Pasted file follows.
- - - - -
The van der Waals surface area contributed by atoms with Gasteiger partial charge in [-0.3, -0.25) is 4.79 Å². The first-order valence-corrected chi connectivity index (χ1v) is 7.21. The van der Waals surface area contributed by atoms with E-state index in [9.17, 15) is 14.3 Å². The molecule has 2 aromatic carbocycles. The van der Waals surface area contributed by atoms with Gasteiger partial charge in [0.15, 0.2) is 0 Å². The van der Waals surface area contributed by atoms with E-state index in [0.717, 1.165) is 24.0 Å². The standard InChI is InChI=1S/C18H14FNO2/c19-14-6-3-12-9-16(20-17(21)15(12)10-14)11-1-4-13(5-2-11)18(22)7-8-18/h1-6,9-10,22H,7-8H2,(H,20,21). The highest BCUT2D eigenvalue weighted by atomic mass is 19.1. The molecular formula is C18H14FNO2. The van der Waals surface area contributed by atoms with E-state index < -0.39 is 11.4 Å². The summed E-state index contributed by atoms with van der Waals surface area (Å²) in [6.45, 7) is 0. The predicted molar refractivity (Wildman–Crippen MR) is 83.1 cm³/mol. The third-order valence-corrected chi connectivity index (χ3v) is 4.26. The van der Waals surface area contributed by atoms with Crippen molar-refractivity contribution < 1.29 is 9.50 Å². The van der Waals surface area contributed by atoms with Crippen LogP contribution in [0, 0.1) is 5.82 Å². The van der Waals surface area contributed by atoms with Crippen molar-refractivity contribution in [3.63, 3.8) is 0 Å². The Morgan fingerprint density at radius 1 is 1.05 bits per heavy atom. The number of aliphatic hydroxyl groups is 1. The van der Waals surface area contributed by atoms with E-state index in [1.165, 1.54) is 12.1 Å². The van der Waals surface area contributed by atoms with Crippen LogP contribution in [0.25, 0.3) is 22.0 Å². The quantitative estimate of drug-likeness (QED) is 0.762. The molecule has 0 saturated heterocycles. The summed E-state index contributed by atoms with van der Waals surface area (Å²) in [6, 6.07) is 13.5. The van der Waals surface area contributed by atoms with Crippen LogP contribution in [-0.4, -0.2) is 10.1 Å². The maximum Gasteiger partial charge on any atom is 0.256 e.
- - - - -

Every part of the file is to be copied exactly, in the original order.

The van der Waals surface area contributed by atoms with Gasteiger partial charge in [-0.3, -0.25) is 4.79 Å². The first-order valence-corrected chi connectivity index (χ1v) is 7.21. The van der Waals surface area contributed by atoms with E-state index in [9.17, 15) is 14.3 Å². The molecule has 2 aromatic carbocycles. The van der Waals surface area contributed by atoms with Gasteiger partial charge in [0.15, 0.2) is 0 Å². The van der Waals surface area contributed by atoms with E-state index in [0.717, 1.165) is 24.0 Å². The standard InChI is InChI=1S/C18H14FNO2/c19-14-6-3-12-9-16(20-17(21)15(12)10-14)11-1-4-13(5-2-11)18(22)7-8-18/h1-6,9-10,22H,7-8H2,(H,20,21). The highest BCUT2D eigenvalue weighted by atomic mass is 19.1. The molecular formula is C18H14FNO2. The van der Waals surface area contributed by atoms with E-state index < -0.39 is 11.4 Å². The summed E-state index contributed by atoms with van der Waals surface area (Å²) in [6.45, 7) is 0. The predicted molar refractivity (Wildman–Crippen MR) is 83.1 cm³/mol. The third-order valence-corrected chi connectivity index (χ3v) is 4.26. The van der Waals surface area contributed by atoms with Crippen molar-refractivity contribution < 1.29 is 9.50 Å². The van der Waals surface area contributed by atoms with Crippen LogP contribution in [0, 0.1) is 5.82 Å². The van der Waals surface area contributed by atoms with Crippen molar-refractivity contribution in [3.63, 3.8) is 0 Å². The Morgan fingerprint density at radius 1 is 1.05 bits per heavy atom. The number of aliphatic hydroxyl groups is 1. The van der Waals surface area contributed by atoms with E-state index in [1.165, 1.54) is 12.1 Å². The van der Waals surface area contributed by atoms with Crippen LogP contribution in [0.25, 0.3) is 22.0 Å². The quantitative estimate of drug-likeness (QED) is 0.762. The molecule has 0 saturated heterocycles. The summed E-state index contributed by atoms with van der Waals surface area (Å²) in [6, 6.07) is 13.5. The van der Waals surface area contributed by atoms with Crippen LogP contribution in [-0.4, -0.2) is 10.1 Å². The maximum Gasteiger partial charge on any atom is 0.256 e.